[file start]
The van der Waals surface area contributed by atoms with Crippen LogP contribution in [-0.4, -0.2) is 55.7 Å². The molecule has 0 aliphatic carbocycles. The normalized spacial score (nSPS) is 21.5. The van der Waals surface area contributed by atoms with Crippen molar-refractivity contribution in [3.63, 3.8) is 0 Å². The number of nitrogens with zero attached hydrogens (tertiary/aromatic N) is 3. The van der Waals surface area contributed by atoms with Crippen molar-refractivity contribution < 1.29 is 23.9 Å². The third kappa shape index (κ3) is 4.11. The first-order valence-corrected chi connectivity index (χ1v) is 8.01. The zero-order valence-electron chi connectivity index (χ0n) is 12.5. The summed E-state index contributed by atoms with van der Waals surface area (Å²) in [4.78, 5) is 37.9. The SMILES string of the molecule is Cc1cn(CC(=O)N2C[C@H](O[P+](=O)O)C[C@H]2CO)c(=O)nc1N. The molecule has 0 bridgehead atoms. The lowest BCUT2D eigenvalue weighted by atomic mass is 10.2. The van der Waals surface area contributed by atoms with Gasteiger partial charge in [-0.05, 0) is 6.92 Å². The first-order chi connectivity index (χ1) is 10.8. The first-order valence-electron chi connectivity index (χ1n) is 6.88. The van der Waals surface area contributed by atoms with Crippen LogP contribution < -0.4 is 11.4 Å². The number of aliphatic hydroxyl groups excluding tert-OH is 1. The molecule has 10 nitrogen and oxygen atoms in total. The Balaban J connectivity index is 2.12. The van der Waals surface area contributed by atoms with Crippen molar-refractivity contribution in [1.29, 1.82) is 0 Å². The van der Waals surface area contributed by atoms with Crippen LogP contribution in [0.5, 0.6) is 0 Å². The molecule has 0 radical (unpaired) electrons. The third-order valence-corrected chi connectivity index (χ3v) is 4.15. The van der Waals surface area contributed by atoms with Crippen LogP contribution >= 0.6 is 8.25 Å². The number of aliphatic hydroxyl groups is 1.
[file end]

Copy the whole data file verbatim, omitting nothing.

The van der Waals surface area contributed by atoms with Crippen LogP contribution in [-0.4, -0.2) is 55.7 Å². The molecule has 0 aliphatic carbocycles. The normalized spacial score (nSPS) is 21.5. The van der Waals surface area contributed by atoms with Crippen molar-refractivity contribution in [3.63, 3.8) is 0 Å². The number of nitrogens with zero attached hydrogens (tertiary/aromatic N) is 3. The van der Waals surface area contributed by atoms with Crippen molar-refractivity contribution < 1.29 is 23.9 Å². The third kappa shape index (κ3) is 4.11. The first-order valence-corrected chi connectivity index (χ1v) is 8.01. The zero-order valence-electron chi connectivity index (χ0n) is 12.5. The summed E-state index contributed by atoms with van der Waals surface area (Å²) in [4.78, 5) is 37.9. The SMILES string of the molecule is Cc1cn(CC(=O)N2C[C@H](O[P+](=O)O)C[C@H]2CO)c(=O)nc1N. The molecule has 0 bridgehead atoms. The lowest BCUT2D eigenvalue weighted by atomic mass is 10.2. The van der Waals surface area contributed by atoms with Gasteiger partial charge in [-0.05, 0) is 6.92 Å². The first-order chi connectivity index (χ1) is 10.8. The first-order valence-electron chi connectivity index (χ1n) is 6.88. The van der Waals surface area contributed by atoms with Crippen LogP contribution < -0.4 is 11.4 Å². The number of aliphatic hydroxyl groups excluding tert-OH is 1. The molecule has 10 nitrogen and oxygen atoms in total. The Balaban J connectivity index is 2.12. The van der Waals surface area contributed by atoms with Crippen molar-refractivity contribution in [1.29, 1.82) is 0 Å². The van der Waals surface area contributed by atoms with Crippen LogP contribution in [0.5, 0.6) is 0 Å². The molecule has 0 radical (unpaired) electrons. The third-order valence-corrected chi connectivity index (χ3v) is 4.15. The van der Waals surface area contributed by atoms with Crippen LogP contribution >= 0.6 is 8.25 Å². The number of aliphatic hydroxyl groups is 1.